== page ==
Saturday, May 30, 2015

The Crozier desk comes upstairs

J. T. Crozier opened his general merchandise store in a rickety old frame building on the southeast corner of Chariton's square during 1886. During 1894, the Daniel Eikenberry estate decided a new building was in order.

As a result, the frame building was moved into the street so that business could continue as usual and the fine double-front two-story Richardson Romanesque-style brick building that still stands there was constructed.

J.T. moved into the new building and continued in business there until his death during 1936, at which time his son and daughter, Robert and Mary Crozier, became partners in the store, which they operated until retirement in 1974.

During all those years, this fine accountant's desk was the nerve center of the operation --- the central processing unit of its day; everything from ordering to balancing the books at the end of each day's business was done here.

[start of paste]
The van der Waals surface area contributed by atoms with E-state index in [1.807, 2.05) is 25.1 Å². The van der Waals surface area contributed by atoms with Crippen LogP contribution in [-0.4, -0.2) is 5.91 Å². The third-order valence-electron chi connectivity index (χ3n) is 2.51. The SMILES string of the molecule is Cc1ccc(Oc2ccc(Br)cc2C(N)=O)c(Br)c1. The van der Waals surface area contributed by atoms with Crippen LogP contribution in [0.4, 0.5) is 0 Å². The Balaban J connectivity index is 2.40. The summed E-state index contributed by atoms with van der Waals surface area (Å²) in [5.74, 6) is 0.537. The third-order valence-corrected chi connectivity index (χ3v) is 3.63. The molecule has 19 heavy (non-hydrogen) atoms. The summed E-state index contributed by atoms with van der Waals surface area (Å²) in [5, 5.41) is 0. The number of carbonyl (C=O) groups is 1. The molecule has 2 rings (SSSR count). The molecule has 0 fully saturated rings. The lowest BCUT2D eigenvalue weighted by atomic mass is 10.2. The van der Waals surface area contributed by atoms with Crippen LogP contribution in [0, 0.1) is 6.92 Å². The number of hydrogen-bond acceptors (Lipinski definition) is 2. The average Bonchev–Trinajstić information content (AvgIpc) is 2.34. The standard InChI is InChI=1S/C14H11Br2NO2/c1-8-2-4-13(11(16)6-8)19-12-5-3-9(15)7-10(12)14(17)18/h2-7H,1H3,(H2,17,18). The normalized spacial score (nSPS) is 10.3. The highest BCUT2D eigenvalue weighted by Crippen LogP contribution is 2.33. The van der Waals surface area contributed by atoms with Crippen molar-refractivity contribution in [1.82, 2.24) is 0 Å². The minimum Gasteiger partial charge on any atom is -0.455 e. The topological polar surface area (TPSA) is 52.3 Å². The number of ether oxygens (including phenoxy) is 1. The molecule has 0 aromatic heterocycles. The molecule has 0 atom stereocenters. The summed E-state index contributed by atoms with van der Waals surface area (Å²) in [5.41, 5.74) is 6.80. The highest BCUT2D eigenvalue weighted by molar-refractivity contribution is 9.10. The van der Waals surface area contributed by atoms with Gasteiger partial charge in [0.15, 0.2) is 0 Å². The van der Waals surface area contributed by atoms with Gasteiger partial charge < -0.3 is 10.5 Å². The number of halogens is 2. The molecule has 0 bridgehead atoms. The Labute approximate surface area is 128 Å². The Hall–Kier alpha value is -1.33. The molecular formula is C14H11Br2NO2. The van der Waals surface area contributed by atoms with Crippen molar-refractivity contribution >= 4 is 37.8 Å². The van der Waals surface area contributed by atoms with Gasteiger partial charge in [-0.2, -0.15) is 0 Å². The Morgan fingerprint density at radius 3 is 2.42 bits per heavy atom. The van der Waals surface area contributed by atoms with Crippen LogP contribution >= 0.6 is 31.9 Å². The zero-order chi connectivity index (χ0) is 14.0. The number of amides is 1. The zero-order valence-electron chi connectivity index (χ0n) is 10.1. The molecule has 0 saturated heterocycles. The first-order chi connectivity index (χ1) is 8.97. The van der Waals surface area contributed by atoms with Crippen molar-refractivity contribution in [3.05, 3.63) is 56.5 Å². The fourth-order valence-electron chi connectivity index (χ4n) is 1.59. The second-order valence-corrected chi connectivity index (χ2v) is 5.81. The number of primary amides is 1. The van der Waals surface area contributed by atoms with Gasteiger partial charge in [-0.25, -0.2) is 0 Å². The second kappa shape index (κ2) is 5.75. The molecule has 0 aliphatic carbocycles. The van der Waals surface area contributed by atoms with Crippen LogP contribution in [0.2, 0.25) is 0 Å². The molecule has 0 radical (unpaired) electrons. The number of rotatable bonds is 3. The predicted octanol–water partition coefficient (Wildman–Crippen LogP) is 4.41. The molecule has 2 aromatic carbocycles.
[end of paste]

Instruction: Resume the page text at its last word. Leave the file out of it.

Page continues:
Mary and Robert donated the desk to the Lucas County Historical Society when they retired --- and it's been part of the museum collection since, displayed in a lower-level gallery and somewhat obscured by crowded conditions there.

But this week, it moved upstairs and for the foreseeable future at least will be one of the first things visitors see when they enter the Lewis Building.

The date we have for the desk from the Croziers is 1870. If that date is accurate, then it arrived in Chariton before J.T. did. He didn't come to town until 1878. Whatever the case, it's a wonderful piece of furniture.

The desk seems to be walnut and is in near-perfect condition. The small drawer at far left originally locked, as the drawer on the right still does. At some point, the back of the drawer front that held the lock in place splintered and a porcelain knob was substituted. The working part of the lock on the right-hand door is missing, too, so it tends to fall open now and then.

Other than that, it's perfect --- down to the stretcher worn by countless feet resting on it while books were kept on the gently sloping desktop.

One of the reasons for the move is the fact we're due soon to receive the big roll-top desk once used in the old Oakley store. It will take the Crozier desk's place in the lower level display because the post office setup from the Oakley store already is there.

The museum now is open summer hours --- from 1 to 4 p.m. Tuesdays through Saturdays. Admission's free. Come on out and take a look.

The Crozier Store occupied the south half of the building at far right from 1894 until 1974 --- 80 years.

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